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On this day in history in 978, died Saint Edward the Martyr.
Edward was a Saxon nobleman who was elected king of England on account of his piety, and who was assassinated by his stepmother.
Edward was born in 963, the son of Edgar, King of England. On his father’s death in 975, Edward's accession to the throne was disputed by a faction led by his stepmother, Queen Elfrida, who wished her son, Ethelred, to take the throne. However, Edward was supported by Archbishop Dunstan, who described him as ‘a young man of great devotion and excellent conduct’, and he was elected by the Witan, an early form of Parliament, as King Edward, or Eadweard, II.
On Edward's accession to the throne, some prominent noblemen, led by Aelfhere, ealdorman of Mercia, launched a series of violent attacks against the monasteries, jealous of lands which they possessed. Some of the monasteries were destroyed and the monks slaughtered or forced to flee, but Edward took up arms to defend the church. Aelfhere and his men plotted to remove him and replace him with his younger brother Ethelred.
On 18th March 978, Edward was hunting near Wareham in Dorset, and thought to visit his 10 year old brother Ethelred, at nearby Corfe Castle. The king, left his retinue behind, and arrived alone at the castle. While he was still mounted on his horse, his stepmother, Elfrida offered him a glass of mead, and while he was drinking, treacherously stabbed him in the back. The body of the murdered king slipped from the saddle, and was dragged, with one foot in the stirrup, until it fell into a stream at the foot of Corfe Castle.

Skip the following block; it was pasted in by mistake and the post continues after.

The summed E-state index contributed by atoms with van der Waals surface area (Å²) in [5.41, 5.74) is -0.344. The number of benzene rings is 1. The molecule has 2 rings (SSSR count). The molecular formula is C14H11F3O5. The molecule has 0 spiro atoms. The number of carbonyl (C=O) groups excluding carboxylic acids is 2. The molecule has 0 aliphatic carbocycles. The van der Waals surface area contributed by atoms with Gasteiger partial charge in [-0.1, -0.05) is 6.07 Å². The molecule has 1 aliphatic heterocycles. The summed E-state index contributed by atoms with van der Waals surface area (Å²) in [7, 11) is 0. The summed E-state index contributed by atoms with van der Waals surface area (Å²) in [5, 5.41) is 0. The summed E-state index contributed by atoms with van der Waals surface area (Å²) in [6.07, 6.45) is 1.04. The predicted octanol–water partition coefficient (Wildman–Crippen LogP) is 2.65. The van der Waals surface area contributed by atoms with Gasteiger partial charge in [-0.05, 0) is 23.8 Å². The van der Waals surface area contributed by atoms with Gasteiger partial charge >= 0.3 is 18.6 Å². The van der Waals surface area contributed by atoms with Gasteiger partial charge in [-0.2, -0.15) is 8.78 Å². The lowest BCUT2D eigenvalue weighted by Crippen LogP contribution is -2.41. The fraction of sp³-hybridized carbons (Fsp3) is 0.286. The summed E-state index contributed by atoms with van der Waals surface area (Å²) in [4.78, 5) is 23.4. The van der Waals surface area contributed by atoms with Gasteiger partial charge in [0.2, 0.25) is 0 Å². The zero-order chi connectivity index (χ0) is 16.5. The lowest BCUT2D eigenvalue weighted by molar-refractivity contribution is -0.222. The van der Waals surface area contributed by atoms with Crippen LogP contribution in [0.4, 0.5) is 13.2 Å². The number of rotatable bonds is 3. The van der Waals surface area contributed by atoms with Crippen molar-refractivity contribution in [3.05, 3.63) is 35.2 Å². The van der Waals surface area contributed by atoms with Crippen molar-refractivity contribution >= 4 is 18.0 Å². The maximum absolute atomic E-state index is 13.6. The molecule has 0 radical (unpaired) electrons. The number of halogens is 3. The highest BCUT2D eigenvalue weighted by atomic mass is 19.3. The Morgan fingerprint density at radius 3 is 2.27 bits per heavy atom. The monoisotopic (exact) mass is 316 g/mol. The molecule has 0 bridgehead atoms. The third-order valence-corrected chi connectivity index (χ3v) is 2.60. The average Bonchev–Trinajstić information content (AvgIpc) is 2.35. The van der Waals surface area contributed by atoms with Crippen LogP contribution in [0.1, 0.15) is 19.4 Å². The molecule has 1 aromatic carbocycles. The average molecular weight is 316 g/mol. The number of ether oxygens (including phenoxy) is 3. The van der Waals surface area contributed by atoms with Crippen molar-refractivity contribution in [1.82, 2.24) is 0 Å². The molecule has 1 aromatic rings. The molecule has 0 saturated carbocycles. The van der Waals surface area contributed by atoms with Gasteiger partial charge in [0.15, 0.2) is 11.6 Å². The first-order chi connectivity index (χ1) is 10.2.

Elfrida ordered the body to be hidden in a cottage inhabited by a blind woman. During the night, a heavenly light appeared in the cottage, and the woman suddenly received her sight. The first thing she saw was the body of the murdered king. At this ran out into the street, telling all the neighbours of the miracle and the corpse she had found. Elfrida panicked and had the body buried in a marsh. A year later, a pillar of fire was seen over the marsh, lighting up the whole area, alerting the villagers who raised the body. Immediately a spring of healing water rose up nearby. The body was taken to the church of the Most Holy Mother of God in Wareham and buried at the east end.
After a subsequent series of miracles, the body was translated to Shaftesbury Abbey, to be placed within the chancel. In 1001 the tomb was seen to rise from the ground, and Edward’s brother, Ethelred, now king, instructed the clergy to place the body with the relics of other martyrs. Edward was canonized in 1001, and Shaftesbury was renamed Edwardstowe, only reverting to its original name after the Reformation. When Henry VIII, dissolved the monasteries, the remains were hidden to avoid desecration, and only discovered by archaeologists in 1931. They now rest in Russian Orthodox Church, in Brookwood. [Brookwood Cemetery, Cemetery Pales, Brookwood, Woking, Surrey GU24 0BL]
Campbell, James. The Anglo-Saxons. (Penguin History) (Paperback)
Blair, John. The Church in Anglo-Saxon Society. (Paperback)
Stenton, F M. Anglo-Saxon England. (Oxford History of England) (Paperback)
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